Category: Blade Servers

How To Connect HP BladeSystem c7000/c3000 To Cisco Unified Fabric

When deploying blade servers it’s always recommended to use blade switches in the chassis for cabling reduction, improved performance and lower latency. However blade switches increase the complexity of the server access layer and introduce extra layer between the servers and the network. In this post I will go though few options for connecting the popular HP C-class BladeSystem to a Cisco unified fabric.

HP Virtual Connect Flex-10 Module

HP BladeSystem c7000 with Flex10 VirtualConnect

The Virtual Connect Flex-10 Module is a blade switch for the HP BladeSystem c7000 and c3000 enclosures. It reduces cabling uplinks to the fabric and offers oversubscription ratio of 2:1.

It has (16) 10GE internal connectors for downlinks and (8) 10Gb SFP+ for uplinks. This module however does not support FCoE so if you are planning on supporting Fibre Channel (FC) down the road you would need to add separate module to the chassis for storage. It also does not support QoS so that means you will need to carve up manually the bandwidth on the Flex-NICs exposed to the vSphere ESX kernel for vMotion, VM data, console, etc. This could be inefficient way of bandwidth assignment as the Flex-NIC would get only what’s assigned to it even if the 10G link is idle.

This module adds additional management point to the network as it has to be managed separately from the fabric (usually by the server team). The HP Virtual Connect Flex-10 module is around $12,000 list price.

 

HP 10GE Pass-Thru Module

HP BladeSystem c7000 10G Pass thru with Cisco Nexus

The HP 10GE Pass-Thru module for the BladeSystem c7000 and c3000 enclosures acts like a hub and offers 1:1 oversubscription ratio. It has 16 connectors for downlinks and (16) 1/10GE uplink ports. It supports FCoE and the uplink ports accept SFP or SFP+ optics.

As shown the picture above this module can be connected to a Nexus Fabric Extender (FEX) such as the Nexus 2232PP which offers (32) 10GE ports for server connectivity or you can connect the module to another FEX with support for only 1GE downlinks if your server do not need the extra bandwidth. This solution is more attractive than the first option of using Virtual Connect Flex-10 module because it’s pass-thru and supports FCoE so you would not need another module for storage. And because it’s a pass-through it wouldn’t act like a “man in the middle” between the fabric and the blade servers.

Finally with this solution you have the option of using VM-FEX technology on the Nexus 5500 since both the HP pass-thru module and the Nexus 2200 FEX are transparent to the Nexus 5500. This module is around $5000 list price.

 

Cisco Fabric Extender (FEX) For HP BladeSystem

HP BladeSystem c7000 with Cisco Nexus B22 FEX

The Cisco B22 FEX was designed specifically to support the HP BladeSystem c7000 and c3000 enclosures. Similar to the Cisco Nexus 2200 it works like a remote card and is managed from the parent Nexus 5500 eliminating multiple provisioning and testing points. This FEX has 16 internal connectors for downlinks and (8) 10GE uplink ports. It does support FCoE and the supported features on it  are on par with the Nexus 2200.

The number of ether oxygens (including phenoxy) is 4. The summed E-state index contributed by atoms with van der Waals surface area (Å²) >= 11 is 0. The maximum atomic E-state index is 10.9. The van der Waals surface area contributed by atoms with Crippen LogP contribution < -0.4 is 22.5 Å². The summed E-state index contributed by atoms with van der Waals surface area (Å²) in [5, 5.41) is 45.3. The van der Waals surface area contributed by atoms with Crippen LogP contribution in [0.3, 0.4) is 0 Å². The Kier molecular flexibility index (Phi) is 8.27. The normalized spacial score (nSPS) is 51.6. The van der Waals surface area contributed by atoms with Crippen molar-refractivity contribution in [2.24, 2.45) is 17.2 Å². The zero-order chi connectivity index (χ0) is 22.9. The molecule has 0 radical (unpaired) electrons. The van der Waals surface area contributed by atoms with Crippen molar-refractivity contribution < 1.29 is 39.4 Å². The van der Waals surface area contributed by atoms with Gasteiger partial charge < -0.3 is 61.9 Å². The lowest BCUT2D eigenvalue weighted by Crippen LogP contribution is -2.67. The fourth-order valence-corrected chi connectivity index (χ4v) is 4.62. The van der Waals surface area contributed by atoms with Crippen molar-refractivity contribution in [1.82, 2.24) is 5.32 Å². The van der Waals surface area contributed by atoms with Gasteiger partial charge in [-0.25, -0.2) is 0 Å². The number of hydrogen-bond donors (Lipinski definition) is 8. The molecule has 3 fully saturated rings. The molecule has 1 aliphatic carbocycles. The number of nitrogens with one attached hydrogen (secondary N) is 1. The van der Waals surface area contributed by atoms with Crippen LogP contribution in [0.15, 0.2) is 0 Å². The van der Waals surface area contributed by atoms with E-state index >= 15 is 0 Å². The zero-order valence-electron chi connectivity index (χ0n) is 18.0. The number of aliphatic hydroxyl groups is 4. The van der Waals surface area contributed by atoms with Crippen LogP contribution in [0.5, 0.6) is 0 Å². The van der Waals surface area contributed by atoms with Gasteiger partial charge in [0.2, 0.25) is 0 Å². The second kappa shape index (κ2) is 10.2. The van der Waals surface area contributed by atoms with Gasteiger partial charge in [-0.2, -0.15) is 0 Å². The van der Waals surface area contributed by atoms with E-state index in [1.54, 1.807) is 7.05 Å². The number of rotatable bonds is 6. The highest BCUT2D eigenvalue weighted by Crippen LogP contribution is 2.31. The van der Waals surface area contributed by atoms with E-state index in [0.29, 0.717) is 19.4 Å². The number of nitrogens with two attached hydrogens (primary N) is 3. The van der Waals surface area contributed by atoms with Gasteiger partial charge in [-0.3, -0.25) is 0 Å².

By far this is the most attractive solution for connecting HP BladeSystem to a Cisco fabric. With this solution you need to manage only the Nexus 5500 switches and you have support for FCoE, VM-FEX, and other NX-OS features. This B22 FEX is sold by HP (not Cisco) and its priced around $10,000 list price. The Nexus 5500 supports up to 24 fabric extenders in Layer 2 mode and up to 16 fabric extenders in Layer 3 mode.

 


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Cisco UCS Supported IOM Connectivity Options

When connecting the UCS chassis to the Fabric interconnect, it’s important to follow the design rules or otherwise you may end up with unexpected behavior. UCS supports up to two fabric extenders (2100/2200 series) per chassis and two fabric interconnects (6100/6200 series) per cluster. To have a fully redundant system you will need two fabric extenders and two fabric interconnects connected as shown below the first picture (topology in the top right and top left).

Here are some UCS design rules to keep in mind:

  • Direct one-to-one relationship between the FEX and fabric interconnect. Meaning each Fabric Extender (FEX) can be connected only to a single fabric interconnect. You cannot dual-home a FEX. Similarly a fabric interconnect cannot connect to more than one FEX.
  • If you choose to have only one FEX in the chassis you must place that FEX into the left bay (as viewed from the rear of the enclosure)
  • When using two fabric interconnects for redundancy you must establish a cluster link between them by connecting the L1/L2 ports on the first fabric interconnect to the L1/L2 pots on the second one.

Correct IOM connectivity options:

The picture below shows the supported IOM connectivity options for UCS

Cisco UCS Supported Connectivity Options

 

Incorrect IOM connectivity options:

The picture below shows some unsupported IOM connectivity options for UCS

Cisco UCS unSupported Connectivity Options

The first topology (upper left) is not supported because the links between the fabric interconnects are missing

The second topology (lower left) is not supported because both FEX’s are uplinked to the same fabric interconnect.

The third topology (upper right) is not supported because the FEX is dual-homed to the fabric interconnects.

The fourth topology (lower right) is not supported because there is only one FEX in the chassis so that FEX should be placed into the left bay.

 


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